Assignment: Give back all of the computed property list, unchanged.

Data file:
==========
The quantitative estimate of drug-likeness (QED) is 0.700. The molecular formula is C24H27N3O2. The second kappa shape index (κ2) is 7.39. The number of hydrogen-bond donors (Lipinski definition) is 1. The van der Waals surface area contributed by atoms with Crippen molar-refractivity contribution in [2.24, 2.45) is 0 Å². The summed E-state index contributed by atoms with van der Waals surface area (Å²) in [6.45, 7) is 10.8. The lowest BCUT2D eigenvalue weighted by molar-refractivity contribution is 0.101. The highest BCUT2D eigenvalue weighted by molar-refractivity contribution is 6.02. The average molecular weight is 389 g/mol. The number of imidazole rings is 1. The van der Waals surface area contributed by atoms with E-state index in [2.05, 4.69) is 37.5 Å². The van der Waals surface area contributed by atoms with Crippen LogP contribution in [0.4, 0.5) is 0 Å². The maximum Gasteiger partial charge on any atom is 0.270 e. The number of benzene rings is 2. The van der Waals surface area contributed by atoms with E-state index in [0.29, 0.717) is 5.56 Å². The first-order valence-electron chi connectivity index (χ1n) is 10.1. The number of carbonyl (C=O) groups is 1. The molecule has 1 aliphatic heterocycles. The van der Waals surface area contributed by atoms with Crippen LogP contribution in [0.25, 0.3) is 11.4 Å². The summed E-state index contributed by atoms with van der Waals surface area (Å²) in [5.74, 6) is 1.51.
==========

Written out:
The quantitative estimate of drug-likeness (QED) is 0.700. The molecular formula is C24H27N3O2. The second kappa shape index (κ2) is 7.39. The number of hydrogen-bond donors (Lipinski definition) is 1. The van der Waals surface area contributed by atoms with Crippen molar-refractivity contribution in [2.24, 2.45) is 0 Å². The summed E-state index contributed by atoms with van der Waals surface area (Å²) in [6.45, 7) is 10.8. The lowest BCUT2D eigenvalue weighted by molar-refractivity contribution is 0.101. The highest BCUT2D eigenvalue weighted by molar-refractivity contribution is 6.02. The average molecular weight is 389 g/mol. The number of imidazole rings is 1. The van der Waals surface area contributed by atoms with E-state index in [2.05, 4.69) is 37.5 Å². The van der Waals surface area contributed by atoms with Crippen LogP contribution in [0.4, 0.5) is 0 Å². The maximum Gasteiger partial charge on any atom is 0.270 e. The number of benzene rings is 2. The van der Waals surface area contributed by atoms with E-state index in [0.29, 0.717) is 5.56 Å². The first-order valence-electron chi connectivity index (χ1n) is 10.1. The number of carbonyl (C=O) groups is 1. The molecule has 1 aliphatic heterocycles. The van der Waals surface area contributed by atoms with Crippen LogP contribution in [0.25, 0.3) is 11.4 Å². The summed E-state index contributed by atoms with van der Waals surface area (Å²) in [5.74, 6) is 1.51.